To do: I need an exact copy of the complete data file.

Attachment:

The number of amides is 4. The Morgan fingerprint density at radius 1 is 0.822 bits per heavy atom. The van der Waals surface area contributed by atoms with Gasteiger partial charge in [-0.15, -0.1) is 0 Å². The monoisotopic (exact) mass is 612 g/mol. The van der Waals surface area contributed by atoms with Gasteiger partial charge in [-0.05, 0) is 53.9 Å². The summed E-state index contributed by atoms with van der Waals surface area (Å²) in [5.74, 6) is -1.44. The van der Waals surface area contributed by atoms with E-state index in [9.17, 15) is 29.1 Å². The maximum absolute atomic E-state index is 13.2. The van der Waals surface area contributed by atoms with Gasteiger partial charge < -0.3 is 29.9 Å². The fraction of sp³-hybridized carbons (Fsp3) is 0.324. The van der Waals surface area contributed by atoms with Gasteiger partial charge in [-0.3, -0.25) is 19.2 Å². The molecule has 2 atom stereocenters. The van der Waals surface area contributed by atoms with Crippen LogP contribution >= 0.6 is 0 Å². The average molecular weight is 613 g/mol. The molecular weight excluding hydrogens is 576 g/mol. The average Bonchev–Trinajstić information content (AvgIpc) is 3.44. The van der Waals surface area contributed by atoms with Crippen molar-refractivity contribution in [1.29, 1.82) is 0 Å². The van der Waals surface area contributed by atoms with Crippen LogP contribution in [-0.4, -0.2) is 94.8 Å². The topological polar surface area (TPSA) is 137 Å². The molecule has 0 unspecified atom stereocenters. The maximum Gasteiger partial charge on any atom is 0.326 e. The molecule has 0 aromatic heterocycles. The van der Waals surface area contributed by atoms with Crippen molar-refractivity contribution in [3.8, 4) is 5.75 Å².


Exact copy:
The number of amides is 4. The Morgan fingerprint density at radius 1 is 0.822 bits per heavy atom. The van der Waals surface area contributed by atoms with Gasteiger partial charge in [-0.15, -0.1) is 0 Å². The monoisotopic (exact) mass is 612 g/mol. The van der Waals surface area contributed by atoms with Gasteiger partial charge in [-0.05, 0) is 53.9 Å². The summed E-state index contributed by atoms with van der Waals surface area (Å²) in [5.74, 6) is -1.44. The van der Waals surface area contributed by atoms with E-state index in [9.17, 15) is 29.1 Å². The maximum absolute atomic E-state index is 13.2. The van der Waals surface area contributed by atoms with Gasteiger partial charge < -0.3 is 29.9 Å². The fraction of sp³-hybridized carbons (Fsp3) is 0.324. The van der Waals surface area contributed by atoms with Gasteiger partial charge in [-0.3, -0.25) is 19.2 Å². The molecule has 2 atom stereocenters. The van der Waals surface area contributed by atoms with Crippen LogP contribution >= 0.6 is 0 Å². The average molecular weight is 613 g/mol. The molecular weight excluding hydrogens is 576 g/mol. The average Bonchev–Trinajstić information content (AvgIpc) is 3.44. The van der Waals surface area contributed by atoms with Crippen molar-refractivity contribution in [1.29, 1.82) is 0 Å². The van der Waals surface area contributed by atoms with Crippen LogP contribution in [-0.4, -0.2) is 94.8 Å². The topological polar surface area (TPSA) is 137 Å². The molecule has 0 unspecified atom stereocenters. The maximum Gasteiger partial charge on any atom is 0.326 e. The molecule has 0 aromatic heterocycles. The van der Waals surface area contributed by atoms with Crippen molar-refractivity contribution in [3.8, 4) is 5.75 Å².